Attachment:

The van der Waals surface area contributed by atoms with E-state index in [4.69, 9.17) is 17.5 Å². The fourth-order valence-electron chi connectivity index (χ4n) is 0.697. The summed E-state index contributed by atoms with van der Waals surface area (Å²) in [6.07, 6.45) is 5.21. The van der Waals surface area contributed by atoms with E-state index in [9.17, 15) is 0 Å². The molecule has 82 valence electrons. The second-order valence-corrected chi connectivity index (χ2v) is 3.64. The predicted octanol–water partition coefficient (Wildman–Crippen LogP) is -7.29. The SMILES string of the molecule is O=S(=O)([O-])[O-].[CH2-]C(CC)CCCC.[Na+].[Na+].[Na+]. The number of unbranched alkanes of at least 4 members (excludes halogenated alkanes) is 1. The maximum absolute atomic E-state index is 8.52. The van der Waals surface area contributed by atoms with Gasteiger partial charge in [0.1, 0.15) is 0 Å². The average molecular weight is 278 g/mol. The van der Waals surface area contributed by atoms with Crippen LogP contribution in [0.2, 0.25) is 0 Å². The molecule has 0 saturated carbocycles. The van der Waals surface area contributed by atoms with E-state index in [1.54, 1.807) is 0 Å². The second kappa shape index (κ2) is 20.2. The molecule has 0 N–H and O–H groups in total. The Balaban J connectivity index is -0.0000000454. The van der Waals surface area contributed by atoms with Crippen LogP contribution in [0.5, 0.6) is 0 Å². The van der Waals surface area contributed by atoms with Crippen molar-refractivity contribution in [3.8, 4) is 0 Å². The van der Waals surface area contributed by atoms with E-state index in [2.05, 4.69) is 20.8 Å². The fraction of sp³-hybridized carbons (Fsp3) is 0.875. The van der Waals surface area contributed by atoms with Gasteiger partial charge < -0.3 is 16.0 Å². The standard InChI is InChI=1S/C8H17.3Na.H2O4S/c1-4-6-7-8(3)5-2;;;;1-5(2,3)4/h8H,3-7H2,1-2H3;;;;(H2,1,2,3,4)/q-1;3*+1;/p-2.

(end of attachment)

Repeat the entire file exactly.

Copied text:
The van der Waals surface area contributed by atoms with E-state index in [4.69, 9.17) is 17.5 Å². The fourth-order valence-electron chi connectivity index (χ4n) is 0.697. The summed E-state index contributed by atoms with van der Waals surface area (Å²) in [6.07, 6.45) is 5.21. The van der Waals surface area contributed by atoms with E-state index in [9.17, 15) is 0 Å². The molecule has 82 valence electrons. The second-order valence-corrected chi connectivity index (χ2v) is 3.64. The predicted octanol–water partition coefficient (Wildman–Crippen LogP) is -7.29. The SMILES string of the molecule is O=S(=O)([O-])[O-].[CH2-]C(CC)CCCC.[Na+].[Na+].[Na+]. The number of unbranched alkanes of at least 4 members (excludes halogenated alkanes) is 1. The maximum absolute atomic E-state index is 8.52. The van der Waals surface area contributed by atoms with Gasteiger partial charge in [0.1, 0.15) is 0 Å². The average molecular weight is 278 g/mol. The van der Waals surface area contributed by atoms with Crippen LogP contribution in [0.2, 0.25) is 0 Å². The molecule has 0 saturated carbocycles. The van der Waals surface area contributed by atoms with E-state index in [1.54, 1.807) is 0 Å². The second kappa shape index (κ2) is 20.2. The molecule has 0 N–H and O–H groups in total. The Balaban J connectivity index is -0.0000000454. The van der Waals surface area contributed by atoms with Crippen LogP contribution in [0.5, 0.6) is 0 Å². The van der Waals surface area contributed by atoms with Crippen molar-refractivity contribution in [3.8, 4) is 0 Å². The van der Waals surface area contributed by atoms with E-state index in [2.05, 4.69) is 20.8 Å². The fraction of sp³-hybridized carbons (Fsp3) is 0.875. The van der Waals surface area contributed by atoms with Gasteiger partial charge < -0.3 is 16.0 Å². The standard InChI is InChI=1S/C8H17.3Na.H2O4S/c1-4-6-7-8(3)5-2;;;;1-5(2,3)4/h8H,3-7H2,1-2H3;;;;(H2,1,2,3,4)/q-1;3*+1;/p-2.